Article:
I find that 'chein' and 'chat' sound very similar and I get them mixed up all the time.
At first I had some trouble with this, too. But there's a slight difference:
Both words are monosyllabic, but this is how the moras in the syllable sound: - Shee-aa (dog) - Shaa (cat)
You're not alone. I'm going to try listening to one, then the other in the vocabulary section to see if I can find a distinction.
One (somewhat subtle) difference is the nasal "n" sound at the end of chien. If you can get an ear for the French "n" sound, which is quite different from English, then that would help you tell them apart.
"Il a" means "he has" not "he is" for some reason duolingo thinks that "he has" can be written as "he's".
il a un chien - [a] is avoir meaning to have. [est] is an etre verb meaning to be. [est] and [a] are two different verbs. This one is using the [a] verb so we know the sentence is saying - he has a dog as opposed to he is a dog.
How do I know the difference (pronunciation) between "Il y a" ( there is) and "Il a" (he has)?
I wrote "He is a dog" and the answer is "He's a dog"... Aint that the same thing? Or not, my answer is more correct. I think though that "a" was the word for have/has.. So its all just wrong
I think there's an error in the correction. It should be "He has a dog". Maybe the rules for possessive got mixed up (Bob's dog vs. His dog?). Anyway, if you answer, "He has a dog", it will both be marked as correct and actually be correct.
Chat and chien, no matter how careful I listen I can't differentiate! Does anyone else find this a problem? Could it be phrased using more unique nouns for those of us whose ear is not yet tuned into the nuances of the language?
The a on chat sounds like a on smArt, the EN on chiEN sounds like AN on BriEN.
Omg. I thought they said il y a un chien. Very upsetting (I hate loosing hearts) by the way, how do you earn lingots?
I put he is a dog, and they said it was wrong. He's is the same as he is....
When I use a contraction instead of the full word, I am considered incorrect. That should be acceptable.!
Example : He's / He is
I almost got it wrong... the uppercase "i" and the lowercase "L" are both the same for my text. I thought it said "ii."
Got this wrong because I thought it was "Ils a un chien." (They have a dog.) I guess I thought the 's' in "s" was supposed to be silent all of the time. Can someone clarify this? Is it supposed to be silent unless used in front a word that begins with a vowel or silent h?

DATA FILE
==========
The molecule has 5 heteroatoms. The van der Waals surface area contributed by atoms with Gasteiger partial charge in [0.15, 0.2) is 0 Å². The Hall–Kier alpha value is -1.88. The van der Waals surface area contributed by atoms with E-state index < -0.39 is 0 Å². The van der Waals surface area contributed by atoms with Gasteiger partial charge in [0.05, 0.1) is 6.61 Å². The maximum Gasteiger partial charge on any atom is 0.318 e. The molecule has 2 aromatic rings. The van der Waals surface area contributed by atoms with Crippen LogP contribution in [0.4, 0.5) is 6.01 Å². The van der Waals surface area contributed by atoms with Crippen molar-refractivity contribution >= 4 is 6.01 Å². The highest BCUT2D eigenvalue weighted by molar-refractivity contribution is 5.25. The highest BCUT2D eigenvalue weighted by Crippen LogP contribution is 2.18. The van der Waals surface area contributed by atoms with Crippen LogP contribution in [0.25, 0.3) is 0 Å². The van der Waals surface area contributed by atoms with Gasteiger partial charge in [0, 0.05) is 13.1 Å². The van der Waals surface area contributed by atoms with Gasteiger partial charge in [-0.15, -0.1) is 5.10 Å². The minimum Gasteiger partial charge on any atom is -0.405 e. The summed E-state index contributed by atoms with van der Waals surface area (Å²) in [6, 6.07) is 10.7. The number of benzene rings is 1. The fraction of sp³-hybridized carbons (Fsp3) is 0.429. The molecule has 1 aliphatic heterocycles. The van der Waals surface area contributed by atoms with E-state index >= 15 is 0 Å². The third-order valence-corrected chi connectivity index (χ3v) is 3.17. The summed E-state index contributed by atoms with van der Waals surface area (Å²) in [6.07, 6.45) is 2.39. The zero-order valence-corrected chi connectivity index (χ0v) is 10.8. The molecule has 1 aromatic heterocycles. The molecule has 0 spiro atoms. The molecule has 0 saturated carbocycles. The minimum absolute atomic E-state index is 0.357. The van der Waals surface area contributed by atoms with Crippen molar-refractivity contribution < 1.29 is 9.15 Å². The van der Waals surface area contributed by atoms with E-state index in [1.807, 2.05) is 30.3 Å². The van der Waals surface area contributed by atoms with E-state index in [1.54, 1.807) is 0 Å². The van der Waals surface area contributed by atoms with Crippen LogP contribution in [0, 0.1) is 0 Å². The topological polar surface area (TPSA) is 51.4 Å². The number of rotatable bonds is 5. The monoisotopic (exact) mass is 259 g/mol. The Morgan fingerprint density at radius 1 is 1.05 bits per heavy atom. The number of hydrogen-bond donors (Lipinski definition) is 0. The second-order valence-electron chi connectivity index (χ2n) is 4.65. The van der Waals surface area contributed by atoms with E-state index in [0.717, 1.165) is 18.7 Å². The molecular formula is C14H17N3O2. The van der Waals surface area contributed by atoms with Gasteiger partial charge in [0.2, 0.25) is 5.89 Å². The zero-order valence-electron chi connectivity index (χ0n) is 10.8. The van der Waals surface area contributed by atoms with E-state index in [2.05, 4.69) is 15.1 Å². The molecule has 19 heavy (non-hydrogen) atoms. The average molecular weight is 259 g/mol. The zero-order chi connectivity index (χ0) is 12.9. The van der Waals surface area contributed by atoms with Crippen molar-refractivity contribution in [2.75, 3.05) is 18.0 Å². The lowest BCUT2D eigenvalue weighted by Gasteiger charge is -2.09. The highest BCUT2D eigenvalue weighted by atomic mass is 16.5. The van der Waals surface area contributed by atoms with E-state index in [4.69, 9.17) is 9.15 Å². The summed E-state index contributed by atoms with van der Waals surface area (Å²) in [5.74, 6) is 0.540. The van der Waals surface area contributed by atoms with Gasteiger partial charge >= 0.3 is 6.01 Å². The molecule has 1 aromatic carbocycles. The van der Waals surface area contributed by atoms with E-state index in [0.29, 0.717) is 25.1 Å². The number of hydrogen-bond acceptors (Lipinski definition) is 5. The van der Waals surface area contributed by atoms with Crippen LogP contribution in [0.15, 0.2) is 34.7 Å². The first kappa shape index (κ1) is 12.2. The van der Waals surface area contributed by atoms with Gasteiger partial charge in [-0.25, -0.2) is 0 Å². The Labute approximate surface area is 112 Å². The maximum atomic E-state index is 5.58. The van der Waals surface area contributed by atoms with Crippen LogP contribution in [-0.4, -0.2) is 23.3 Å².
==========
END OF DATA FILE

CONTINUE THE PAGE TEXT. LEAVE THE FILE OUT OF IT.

The 's' in 'Ils' IS always silent. However, if it was 'Ils', the next word would not be 'a'. It would be 'Ils ont un chien' (they have a dog). That would be the proper conjugation of the verb avoir, which is where 'a' comes from.
It depends on the gender of the animal. "La chienne" is "The female dog" and "Le chien" is" "The male dog".
"Le chat" is the male cat and "la chatte" is "The female cat."
Pay attention to the article and the pronunciation of the noun.
Mostly of the animals are masculine when you are talking about a not specified one. A dog is un chien, but a female dog is une chienne.
I translated "It has a dog." and was marked wring even though "il" = either he or it. Any comments?
he's is a contraction to both "he is" and "he has" so i think that would justify it
Il a un chien = he has a dog, but it doesn't accept the answer like this, why?
everyone is pissed because they wrote chat while im over here saying that he is a dog
Because the person who has the dog is male, does that mean i have to use 'un chien'? Why doesn't 'une chienne' work?
I listened to the fast way three times before writing "There is a dog." Sure sounded like "Il y a un chien."
I found it hard to tell the difference when they say "il y a chien" and "il a un chien" it sounds the same to me! Both sentences would make sense as stand alone. Any tips?
Typos should be permitted, i mistakenly wrote dig instead of dog and got a wrong answer